Project III.

Role of Toll-Like Receptors and Glucocorticoid in Placental-Fetal Inflammation

A 2003 report by the American Academy of Pediatricians and the American College of Obstetricians and Gynecologists concluded that most cases of newborn encephalopathy and cerebral palsy (CP) were not due to acute processes originating during labor, but instead were attributable to perinatal events such as infection and coagulation disorders. Although specific etiologies of CP remain unknown, recent studies show a strong correlation between fetal/placental inflammation, microbial infection of the placenta, and poor neonatal outcome. Innate cellular immune responses are initiated by the interaction of microbial pathogens with Toll-like receptors (TLRs). TLR-2 and -4 recognize compounds present in bacteria, whereas viral products signal through TLR-3. Binding of ligand to TLR activates NF-κB, a transcription factor that stimulates the expression of cytokines and other mediators of inflammation. NF-κB function is suppressed by glucocorticoid (GC) through glucocorticoid receptor (GR) action, although the interaction of TLR and GR pathways in human placenta remains largely unexplored.

The studies of Project III provide insight into the pathogenesis of CP by trying to elucidate the mechanisms through which microbes trigger inflammatory pathways in human placenta. These studies work under the hypothesis that:

  • GC action modulates TLR-dependent cytokine and chemokine expression in syncytiotrophoblasts (SCTs), fibroblasts (FIBs), and fetal macrophages (i.e. Hofbauer cells, HBCs) to protect the fetus against microbial compounds as well as limiting inflammation at this site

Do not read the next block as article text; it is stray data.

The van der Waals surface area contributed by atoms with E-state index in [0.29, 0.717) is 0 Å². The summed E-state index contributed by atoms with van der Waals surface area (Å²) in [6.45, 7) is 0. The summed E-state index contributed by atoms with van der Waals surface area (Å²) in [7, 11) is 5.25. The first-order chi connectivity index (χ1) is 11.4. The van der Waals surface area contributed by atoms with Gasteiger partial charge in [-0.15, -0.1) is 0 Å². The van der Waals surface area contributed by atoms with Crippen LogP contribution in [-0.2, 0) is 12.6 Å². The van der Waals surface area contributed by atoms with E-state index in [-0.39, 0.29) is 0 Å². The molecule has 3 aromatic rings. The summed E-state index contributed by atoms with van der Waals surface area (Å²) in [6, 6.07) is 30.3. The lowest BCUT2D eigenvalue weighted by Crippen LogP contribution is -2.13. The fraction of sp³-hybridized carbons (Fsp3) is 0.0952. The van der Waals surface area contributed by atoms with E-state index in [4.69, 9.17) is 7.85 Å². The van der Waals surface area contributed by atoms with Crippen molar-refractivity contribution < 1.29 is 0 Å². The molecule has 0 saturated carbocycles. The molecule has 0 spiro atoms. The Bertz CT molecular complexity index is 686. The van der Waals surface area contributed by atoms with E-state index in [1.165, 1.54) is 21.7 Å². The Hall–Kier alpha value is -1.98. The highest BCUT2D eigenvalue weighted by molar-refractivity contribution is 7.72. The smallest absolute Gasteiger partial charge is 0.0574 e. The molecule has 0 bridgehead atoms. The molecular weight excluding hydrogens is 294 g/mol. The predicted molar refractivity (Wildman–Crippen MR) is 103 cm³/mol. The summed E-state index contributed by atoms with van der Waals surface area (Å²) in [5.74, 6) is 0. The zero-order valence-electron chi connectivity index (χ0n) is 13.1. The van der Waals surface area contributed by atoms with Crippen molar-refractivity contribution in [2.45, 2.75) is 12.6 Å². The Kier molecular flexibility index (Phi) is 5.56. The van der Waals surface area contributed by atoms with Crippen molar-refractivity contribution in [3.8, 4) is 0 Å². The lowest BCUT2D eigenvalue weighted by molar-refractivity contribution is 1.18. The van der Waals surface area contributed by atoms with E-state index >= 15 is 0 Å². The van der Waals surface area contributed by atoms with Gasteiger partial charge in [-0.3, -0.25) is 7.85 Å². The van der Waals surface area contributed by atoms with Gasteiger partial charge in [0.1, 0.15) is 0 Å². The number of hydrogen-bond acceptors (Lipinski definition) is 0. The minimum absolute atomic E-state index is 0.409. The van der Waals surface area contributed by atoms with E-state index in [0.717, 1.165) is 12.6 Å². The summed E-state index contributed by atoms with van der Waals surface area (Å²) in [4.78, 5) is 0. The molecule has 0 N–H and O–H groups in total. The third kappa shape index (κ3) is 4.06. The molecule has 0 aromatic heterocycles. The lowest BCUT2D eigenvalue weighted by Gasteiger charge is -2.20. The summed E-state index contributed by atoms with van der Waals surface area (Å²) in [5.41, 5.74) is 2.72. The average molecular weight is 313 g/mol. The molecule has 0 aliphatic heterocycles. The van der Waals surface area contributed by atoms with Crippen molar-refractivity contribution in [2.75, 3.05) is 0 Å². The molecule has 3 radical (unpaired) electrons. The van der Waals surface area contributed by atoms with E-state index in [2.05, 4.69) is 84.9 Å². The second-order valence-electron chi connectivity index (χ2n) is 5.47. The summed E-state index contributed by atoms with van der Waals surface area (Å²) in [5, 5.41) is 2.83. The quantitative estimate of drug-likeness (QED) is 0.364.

• TLR-dependent inflammatory pathways dominate in pregnancies complicated by fetal/placental infections and promote neurological impairment in infants


Aim I. To determine the mechanism(s) through which GC action suppresses TLR-2, -3, and -4 signaling in placenta if TLR-driven processes in placenta 

Preliminary results suggest that GC treatment suppresses TLR-4 function through pathways involving interaction of NFkB and both IkBalpha and IkBbeta (inhibitors of the NFkB pathway) 

Aim II. To determine if TLR-driven processes in placenta provide novel signatures of fetal/placental inflammation leading to impaired neurological development in infants 

Preliminary results suggest that the presence of microbial products enhances monocyte chemotactic protein-1 expression in SCTs and FIBs which promotes increased infiltration of fetal macrophages (i.e. Hofbauer cells, HBCs) to the placental villus in pregnancies complicated by chorioamniontis (CA) and funitis 

Aim III. To determine if maternal administration of GC suppresses LPS-driven fetal/placental inflammation and neonatal brain injury in mice following intrauterine infusion of LPS on gestational day 15 

These studies will provide insight into microbial-driven, cell type-specific inflammatory pathways in human placenta and how they impact fetal well-being

Publications

Toti P, Arcuri F, Tand, Z, Schatz F, Zambrano E, Mor G, Niven-Fairchild T, Abrahams VM, Krikun G, Lockwood CJ, Guller S. Focal increase of fetal macrophages in placentas from pregnancies with histological choroamnionitis; potential role of fibroblast monocyte chemotactic protein-1. Am J Reprod Immunol 2011; 65:470-479.

Tang Z, Tadesse S, Norwitz E, Mor G, Abrahams VM, Guller S. Isolation of Hofbauer cells from human term placentas with high yield and purity. Am J Reprod Immunol 2011; 66:336-348.

Mor G, Cardenas I, Abrahams VM, Guller S. Inflammation and pregnancy: the role of the immune system at the implantation site. In:Reprod Science (Seth Guller, Carlo Bulletti, Dominique de Zeigler, eds). Ann NY Acad Sci 2011; 1221:80-87

Tang Z, Abrahams VM, Mor G, Guller S. Placental Hofbauer cells and complications of pregnancy. In: Reprod Science (Seth Guller, Carlo Bulletti, Dominique de Zeigler, eds). Ann Ny Acad Sci 2011; 1221:103-108